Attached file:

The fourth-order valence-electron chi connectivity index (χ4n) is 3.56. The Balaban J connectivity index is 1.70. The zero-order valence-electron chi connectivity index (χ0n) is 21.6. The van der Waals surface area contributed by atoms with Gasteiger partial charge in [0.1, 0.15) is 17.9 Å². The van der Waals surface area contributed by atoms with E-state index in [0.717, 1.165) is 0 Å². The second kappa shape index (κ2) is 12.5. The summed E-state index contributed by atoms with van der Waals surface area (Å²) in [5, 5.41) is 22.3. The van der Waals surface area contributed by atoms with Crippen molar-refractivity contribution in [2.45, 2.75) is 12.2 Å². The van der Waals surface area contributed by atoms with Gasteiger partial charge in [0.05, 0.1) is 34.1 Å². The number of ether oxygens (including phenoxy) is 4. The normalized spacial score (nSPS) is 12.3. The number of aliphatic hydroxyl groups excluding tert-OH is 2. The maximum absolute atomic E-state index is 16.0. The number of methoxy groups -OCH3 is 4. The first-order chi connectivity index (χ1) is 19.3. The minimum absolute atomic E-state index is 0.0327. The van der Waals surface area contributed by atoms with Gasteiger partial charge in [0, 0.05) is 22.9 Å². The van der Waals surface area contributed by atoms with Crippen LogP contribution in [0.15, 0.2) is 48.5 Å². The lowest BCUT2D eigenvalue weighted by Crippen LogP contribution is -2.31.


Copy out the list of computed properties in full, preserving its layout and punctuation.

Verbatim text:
The fourth-order valence-electron chi connectivity index (χ4n) is 3.56. The Balaban J connectivity index is 1.70. The zero-order valence-electron chi connectivity index (χ0n) is 21.6. The van der Waals surface area contributed by atoms with Gasteiger partial charge in [0.1, 0.15) is 17.9 Å². The van der Waals surface area contributed by atoms with E-state index in [0.717, 1.165) is 0 Å². The second kappa shape index (κ2) is 12.5. The summed E-state index contributed by atoms with van der Waals surface area (Å²) in [5, 5.41) is 22.3. The van der Waals surface area contributed by atoms with Crippen molar-refractivity contribution in [2.45, 2.75) is 12.2 Å². The van der Waals surface area contributed by atoms with Gasteiger partial charge in [0.05, 0.1) is 34.1 Å². The number of ether oxygens (including phenoxy) is 4. The normalized spacial score (nSPS) is 12.3. The number of aliphatic hydroxyl groups excluding tert-OH is 2. The maximum absolute atomic E-state index is 16.0. The number of methoxy groups -OCH3 is 4. The first-order chi connectivity index (χ1) is 19.3. The minimum absolute atomic E-state index is 0.0327. The van der Waals surface area contributed by atoms with Gasteiger partial charge in [0, 0.05) is 22.9 Å². The van der Waals surface area contributed by atoms with Crippen LogP contribution in [0.15, 0.2) is 48.5 Å². The lowest BCUT2D eigenvalue weighted by Crippen LogP contribution is -2.31.